Will has to go to work, so I gear up in a dry change of clothes and I decide to have some lunch in town then head for home. Will leads the way down to Rudy's BBQ and then says goodbye. The short ride here reminds me how cold and wet it is still, so I settle in for some moist brisket and potatoes, and top it off with banana pudding. It's not pie, but it's yummy and I haven't eaten since the bagel this morning. I call Beth and Debbie and let them each know I am Ok and still going strong. They each tell me that I'm crazy for even getting as far as I have, and tell me to be careful. I decide to call Kurt and let him know how the day is going. I have been considering his offer of staying in town to wait out the continuing rain, and I finally decide that it would be the smart thing to do. He tells me how to get down to him at the EMS Station, and within a half hour I have the Strom parked in the ambulance bay and am putting clothes into the dryer. I'm glad I packed an overnight bag! ;-)



I meet Chuck, a 25 year veteran of A/TC EMS and am offered a mug of VERY strong coffee in a funny mug. :eek: Wow, now I know how these guys pull 24 hour shifts! The plan is to ride along with Kurt in the big yellow truck, watching and just trying to stay out of the way. The truck says PARAMEDIC RESCUE, and that's a fair description of what Kurt does most of the day - saving paramedics, from themselves much of the time. Kurt grabs dinner at a local BBQ joint, and they have pie - it's not the Blue Bonnett, but I have to have a slice just to be able to say I came this way and DID have pie! :mrgreen:

I ride along with District Command 1 and see everything from minor scratches to head wounds to what ended up being a fatal collision at 2 am. :-( I could double the length of this ride report with the details of the night, but I will sum it up by saying that I have a new perspective on what these guys and gals go through in trying to help the public, and am reminded that every moment counts in this life. Make it a good one. 8-)

Sunday 2/27

:sleep: After a few hours of sleep in short spurts, it's 7 am and the shift is over. I pack up all the gear, meet the guys and gals coming on as relief at Station 28, and get ready to head home. The weather forecast is dry but cold, and all of my clothes and gear are dry. I even put my helmet liner in the dryer on low for a few minutes as I was packing up the bike, and it felt good to put it back on my head. :lol: I said my goodbyes and solidified the easy route home, and Kurt led me out to the freeway. A few miles out, it became apparent that I needed to switch out visors and don the dark tint. I pull over and the east and west views are amazingly opposite.

Dark and gloomy clouds hang over the city behind me and are trying to burn off. :-|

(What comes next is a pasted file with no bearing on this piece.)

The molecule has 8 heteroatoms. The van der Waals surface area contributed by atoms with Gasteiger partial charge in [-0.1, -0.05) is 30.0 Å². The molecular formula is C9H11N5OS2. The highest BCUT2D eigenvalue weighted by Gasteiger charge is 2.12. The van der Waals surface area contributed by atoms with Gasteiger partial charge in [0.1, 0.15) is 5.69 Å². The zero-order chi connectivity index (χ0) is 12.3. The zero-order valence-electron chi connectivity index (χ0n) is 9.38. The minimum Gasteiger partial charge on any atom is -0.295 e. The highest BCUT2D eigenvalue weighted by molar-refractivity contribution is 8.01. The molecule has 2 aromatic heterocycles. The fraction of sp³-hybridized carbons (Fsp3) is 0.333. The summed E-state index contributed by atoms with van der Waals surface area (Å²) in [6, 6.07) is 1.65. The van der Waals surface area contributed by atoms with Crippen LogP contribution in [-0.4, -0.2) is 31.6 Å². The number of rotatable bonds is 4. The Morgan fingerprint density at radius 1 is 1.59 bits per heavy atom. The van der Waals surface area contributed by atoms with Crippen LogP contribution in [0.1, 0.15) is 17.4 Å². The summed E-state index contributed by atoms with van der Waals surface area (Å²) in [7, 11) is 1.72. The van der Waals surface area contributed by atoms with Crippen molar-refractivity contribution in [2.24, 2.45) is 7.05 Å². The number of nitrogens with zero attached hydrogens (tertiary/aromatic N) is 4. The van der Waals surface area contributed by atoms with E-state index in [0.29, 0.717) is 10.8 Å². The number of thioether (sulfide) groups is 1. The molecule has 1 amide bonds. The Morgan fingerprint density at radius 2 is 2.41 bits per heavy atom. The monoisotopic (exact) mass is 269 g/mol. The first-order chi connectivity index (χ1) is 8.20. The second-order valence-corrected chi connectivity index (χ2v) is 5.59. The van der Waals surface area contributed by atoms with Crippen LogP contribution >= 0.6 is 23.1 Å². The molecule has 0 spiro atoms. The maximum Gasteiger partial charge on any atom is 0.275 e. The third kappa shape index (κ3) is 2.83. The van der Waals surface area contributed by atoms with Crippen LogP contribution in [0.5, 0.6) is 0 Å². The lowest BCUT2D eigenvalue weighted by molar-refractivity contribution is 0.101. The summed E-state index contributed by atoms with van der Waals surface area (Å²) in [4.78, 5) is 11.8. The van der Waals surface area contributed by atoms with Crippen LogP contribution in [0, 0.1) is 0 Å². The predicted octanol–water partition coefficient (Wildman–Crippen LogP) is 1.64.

Ahead is bright sunshine that is blinding even with the tinted visor. :mrgreen:



I make it home shortly before 10am, and the trip turns out to be almost 390 miles in total. Despite the day just getting started for most, I quickly peel off the layers of gear and clothes that have attempted to keep me warm on the way and crawl under the covers. I wasn't tired while on the bike, but back on land and the exhaustion quickly sets in. No sheep needed this time, I am asleep within a matter of minutes. :sleep:
 

Tourmeister

Keeper of the Asylum
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Joined
Feb 28, 2003
Messages
45,300
Location
Huntsville
#2
:tab A word of advice, pull much farther over onto the shoulder away from the near lane of traffic. When people turn to look at your bike, their natural but unconcious reaction is to start drifting toward what they are looking at!! Sunday was beautiful here and I did not even start my bike :roll: I was busy doing the 36K service :mrgreen:

:tab Glad you made it home safely!

Adios,
 
Joined
Mar 2, 2003
Messages
3,886
Location
Round Rock
#3
Well, that was a bit of an adventure, eh, Squeaky?

Re: fogging - I've generally had good luck with:

* Hyper Optik anti-fog insert for my clear visor. I've heard talk that when the insert does eventually fog, it fogs badly, but I've had great luck with it so far (18 months or so)

* Rain-X anti-fog on the inside of my tinted visor. Again, some folks caution not to use this on plastic visors, but I've been fine. The only time I still had fog was Pie Run I, but I think that was because I didn't do the good 2 coats prior to leaving.

My main problem is my glasses fogging up.

Again, glad you had made it out/back safely.

Oh, and the weather channel is your friend. ;-)
 
Joined
May 7, 2004
Messages
2,601
Location
Grapevine
#7
Well sorry ya didn't make it all the way Squeaky, I would have hung around, or even met up on my way down 71 south to Bastrop.